The agricultural sector recorded a marginal growth of 2.6 per cent in the first half of 2019, compared with 4.7 per cent for the same period in 2018.
Growth in the sector in the year under review was 2.2 per cent and 3.1 per cent in the first and second quarters respectively, compared with 4.7 per cent and 4.8 per cent in the corresponding quarters in 2018.
According to the 2020 Budget Statement and Economic Policy, the livestock subsector had the best growth performance of 5.5 per cent in the first quarter, followed by the crops subsector with 2.4 per cent.
It said the trend continued in the second quarter with the livestock subsector growing at 5.7 per cent and crops at 4.0 per cent.
However, the forestry and logging and fishing subsectors contracted in both periods.
The key initiatives under the National Agricultural Investment Plan – Investing for Food and jobs (IFJ, 2018-2021) are the Planting for Food and Jobs (PFJ); Rearing for Food and Jobs (RFJ); Planting for Export and Rural Development (PERD); Greenhouse Villages and Agricultural Mechanisation.
Other complementary interventions include irrigation and water management, agricultural marketing and post-harvest management.
Two greenhouse villages with commercial production units and training centres were completed at Dawhenya and Akumadan in the Greater Accra and Ashanti regions respectively. The construction of a third facility at Bawjiase in the Central Region is 70 per cent complete.
The facilities are to increase production of high-value vegetables for local and international markets and help train youth in greenhouse technology. So far, a total of 238 agricultural graduates comprising 168 males and 70 females have received training on greenhouse technology in the facilities.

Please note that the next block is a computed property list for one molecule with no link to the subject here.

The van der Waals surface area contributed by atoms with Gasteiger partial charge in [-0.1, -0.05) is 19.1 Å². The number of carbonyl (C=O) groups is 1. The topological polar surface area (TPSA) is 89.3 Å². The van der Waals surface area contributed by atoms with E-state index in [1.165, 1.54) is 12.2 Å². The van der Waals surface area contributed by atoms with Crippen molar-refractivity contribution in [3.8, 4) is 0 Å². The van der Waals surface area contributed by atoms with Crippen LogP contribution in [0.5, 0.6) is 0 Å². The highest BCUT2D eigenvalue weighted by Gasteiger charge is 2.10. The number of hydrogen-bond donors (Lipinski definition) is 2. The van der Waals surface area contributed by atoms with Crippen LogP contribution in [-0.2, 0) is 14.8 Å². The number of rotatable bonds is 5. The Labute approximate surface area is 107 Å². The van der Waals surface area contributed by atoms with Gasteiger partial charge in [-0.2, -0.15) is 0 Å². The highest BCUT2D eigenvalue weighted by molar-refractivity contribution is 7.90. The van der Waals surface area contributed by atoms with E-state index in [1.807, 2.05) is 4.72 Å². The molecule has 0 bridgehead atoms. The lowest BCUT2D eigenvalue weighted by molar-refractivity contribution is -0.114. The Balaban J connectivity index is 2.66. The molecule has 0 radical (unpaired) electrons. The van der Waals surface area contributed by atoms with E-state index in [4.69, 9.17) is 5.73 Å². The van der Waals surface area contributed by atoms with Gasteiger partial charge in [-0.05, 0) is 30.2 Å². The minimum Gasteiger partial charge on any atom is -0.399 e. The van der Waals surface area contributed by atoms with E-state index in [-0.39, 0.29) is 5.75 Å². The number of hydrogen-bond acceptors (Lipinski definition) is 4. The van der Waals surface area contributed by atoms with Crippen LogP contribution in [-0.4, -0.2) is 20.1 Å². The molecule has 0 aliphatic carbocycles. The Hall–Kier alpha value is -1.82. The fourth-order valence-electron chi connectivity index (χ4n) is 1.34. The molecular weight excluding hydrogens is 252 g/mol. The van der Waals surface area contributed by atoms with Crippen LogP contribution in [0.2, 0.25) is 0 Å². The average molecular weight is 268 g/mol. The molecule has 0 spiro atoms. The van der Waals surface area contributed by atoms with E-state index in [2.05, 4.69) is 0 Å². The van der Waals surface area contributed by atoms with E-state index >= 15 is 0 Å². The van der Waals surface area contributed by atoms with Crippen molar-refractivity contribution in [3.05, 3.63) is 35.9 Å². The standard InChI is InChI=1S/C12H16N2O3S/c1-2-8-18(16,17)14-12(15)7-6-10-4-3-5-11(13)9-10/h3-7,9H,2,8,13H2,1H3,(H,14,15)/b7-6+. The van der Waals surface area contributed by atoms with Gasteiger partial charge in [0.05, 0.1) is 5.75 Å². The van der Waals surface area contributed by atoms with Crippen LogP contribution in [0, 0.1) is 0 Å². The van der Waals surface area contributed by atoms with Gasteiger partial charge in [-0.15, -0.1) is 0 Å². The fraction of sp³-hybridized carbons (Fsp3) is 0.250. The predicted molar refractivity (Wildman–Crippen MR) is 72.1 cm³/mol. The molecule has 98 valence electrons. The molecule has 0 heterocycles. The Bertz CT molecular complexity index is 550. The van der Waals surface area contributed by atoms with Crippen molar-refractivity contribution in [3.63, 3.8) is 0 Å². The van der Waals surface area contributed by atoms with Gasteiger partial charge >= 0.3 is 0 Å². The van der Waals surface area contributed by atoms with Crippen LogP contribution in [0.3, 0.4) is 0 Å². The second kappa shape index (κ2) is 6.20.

The first batch of 51 graduate youth trained in Israel returned to Ghana in September, 2019 and a second batch of 71 youth are currently in Israel receiving similar training. The training will equip the youth to start their own greenhouse businesses.
Under the mechanisation for food and jobs module, the government imported a total of 230 tractors with implements, 1000 power tillers, 70 planters, 70 boom and orchard sprayers, 30 cereal combine harvesters and 400 shellers for sale at 40 per cent subsidised prices to farmers and service providers across the country.
The rest are 100 threshers, 300 irrigation kits, 20 seed cleaners, 20 silo dryers and 100 greenhouses. This aim is to enhance farmers’ timely access to mechanised services to enhance productivity.
In 2020, the government will provide additional agricultural machinery and equipment including simple hand-held farm equipment to improve small-scale farmers’ access to agricultural mechanisation services.
The government will also complete the importation of assorted agricultural machinery for the establishment of Agriculture Mechanisation Service Centres (AMSECs).
In addition, the ministry initiated the development of the Climate-Smart Agriculture Investment Plan (CSAIP) to implement the Agriculture and Food Security component of the National Climate Change policy.
The Savannah Zone Agricultural Productivity Improvement Project (SAPIP) also trained 1,300 smallholder farmers in various Climate Smart Agricultural Technologies to equip them with information and skills to address emerging climate change issues.
In 2020, the ministry will train 2,000 farmers on emerging climate change issues, monitor environmental compliance of agricultural investments, increase sensitisation of policy makers on Climate Change and sensitise farmers on natural resource based alternative livelihoods.